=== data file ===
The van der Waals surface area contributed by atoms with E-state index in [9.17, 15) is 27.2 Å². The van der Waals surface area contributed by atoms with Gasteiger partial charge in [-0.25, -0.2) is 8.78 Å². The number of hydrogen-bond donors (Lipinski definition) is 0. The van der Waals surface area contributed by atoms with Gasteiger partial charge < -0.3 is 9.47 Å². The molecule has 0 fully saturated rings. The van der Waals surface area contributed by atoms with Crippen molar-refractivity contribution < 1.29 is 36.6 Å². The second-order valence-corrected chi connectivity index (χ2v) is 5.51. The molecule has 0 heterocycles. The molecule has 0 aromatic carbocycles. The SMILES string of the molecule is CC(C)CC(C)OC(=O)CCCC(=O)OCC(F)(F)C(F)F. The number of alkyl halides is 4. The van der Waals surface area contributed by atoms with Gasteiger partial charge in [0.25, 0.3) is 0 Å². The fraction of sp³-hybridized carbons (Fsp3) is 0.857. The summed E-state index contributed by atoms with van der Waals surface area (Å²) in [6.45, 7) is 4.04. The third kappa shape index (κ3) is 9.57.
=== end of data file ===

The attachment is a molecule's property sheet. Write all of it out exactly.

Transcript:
The van der Waals surface area contributed by atoms with E-state index in [9.17, 15) is 27.2 Å². The van der Waals surface area contributed by atoms with Gasteiger partial charge in [-0.25, -0.2) is 8.78 Å². The number of hydrogen-bond donors (Lipinski definition) is 0. The van der Waals surface area contributed by atoms with Gasteiger partial charge < -0.3 is 9.47 Å². The molecule has 0 fully saturated rings. The van der Waals surface area contributed by atoms with Crippen molar-refractivity contribution < 1.29 is 36.6 Å². The second-order valence-corrected chi connectivity index (χ2v) is 5.51. The molecule has 0 heterocycles. The molecule has 0 aromatic carbocycles. The SMILES string of the molecule is CC(C)CC(C)OC(=O)CCCC(=O)OCC(F)(F)C(F)F. The number of alkyl halides is 4. The van der Waals surface area contributed by atoms with Gasteiger partial charge in [0.25, 0.3) is 0 Å². The fraction of sp³-hybridized carbons (Fsp3) is 0.857. The summed E-state index contributed by atoms with van der Waals surface area (Å²) in [6.45, 7) is 4.04. The third kappa shape index (κ3) is 9.57.